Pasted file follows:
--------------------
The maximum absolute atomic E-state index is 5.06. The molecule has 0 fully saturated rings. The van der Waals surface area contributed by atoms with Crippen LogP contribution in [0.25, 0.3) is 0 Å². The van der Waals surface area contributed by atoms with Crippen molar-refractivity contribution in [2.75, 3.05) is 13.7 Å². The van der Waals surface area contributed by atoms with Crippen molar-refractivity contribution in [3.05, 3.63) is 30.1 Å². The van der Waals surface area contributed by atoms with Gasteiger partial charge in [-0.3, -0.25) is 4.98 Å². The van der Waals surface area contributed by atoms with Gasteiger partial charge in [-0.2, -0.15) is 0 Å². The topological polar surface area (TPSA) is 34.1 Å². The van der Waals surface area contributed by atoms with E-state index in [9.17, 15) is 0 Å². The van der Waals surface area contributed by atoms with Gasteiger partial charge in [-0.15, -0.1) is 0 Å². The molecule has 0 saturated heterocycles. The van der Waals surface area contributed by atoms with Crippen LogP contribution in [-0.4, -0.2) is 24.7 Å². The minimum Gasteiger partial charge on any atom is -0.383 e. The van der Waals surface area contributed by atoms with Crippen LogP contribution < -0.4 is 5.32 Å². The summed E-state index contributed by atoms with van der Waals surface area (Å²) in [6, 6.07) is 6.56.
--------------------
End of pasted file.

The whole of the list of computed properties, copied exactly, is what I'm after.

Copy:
The maximum absolute atomic E-state index is 5.06. The molecule has 0 fully saturated rings. The van der Waals surface area contributed by atoms with Crippen LogP contribution in [0.25, 0.3) is 0 Å². The van der Waals surface area contributed by atoms with Crippen molar-refractivity contribution in [2.75, 3.05) is 13.7 Å². The van der Waals surface area contributed by atoms with Crippen molar-refractivity contribution in [3.05, 3.63) is 30.1 Å². The van der Waals surface area contributed by atoms with Gasteiger partial charge in [-0.3, -0.25) is 4.98 Å². The van der Waals surface area contributed by atoms with Gasteiger partial charge in [-0.2, -0.15) is 0 Å². The topological polar surface area (TPSA) is 34.1 Å². The van der Waals surface area contributed by atoms with E-state index in [9.17, 15) is 0 Å². The van der Waals surface area contributed by atoms with Gasteiger partial charge in [-0.15, -0.1) is 0 Å². The molecule has 0 saturated heterocycles. The van der Waals surface area contributed by atoms with Crippen LogP contribution in [-0.4, -0.2) is 24.7 Å². The minimum Gasteiger partial charge on any atom is -0.383 e. The van der Waals surface area contributed by atoms with Crippen LogP contribution < -0.4 is 5.32 Å². The summed E-state index contributed by atoms with van der Waals surface area (Å²) in [6, 6.07) is 6.56.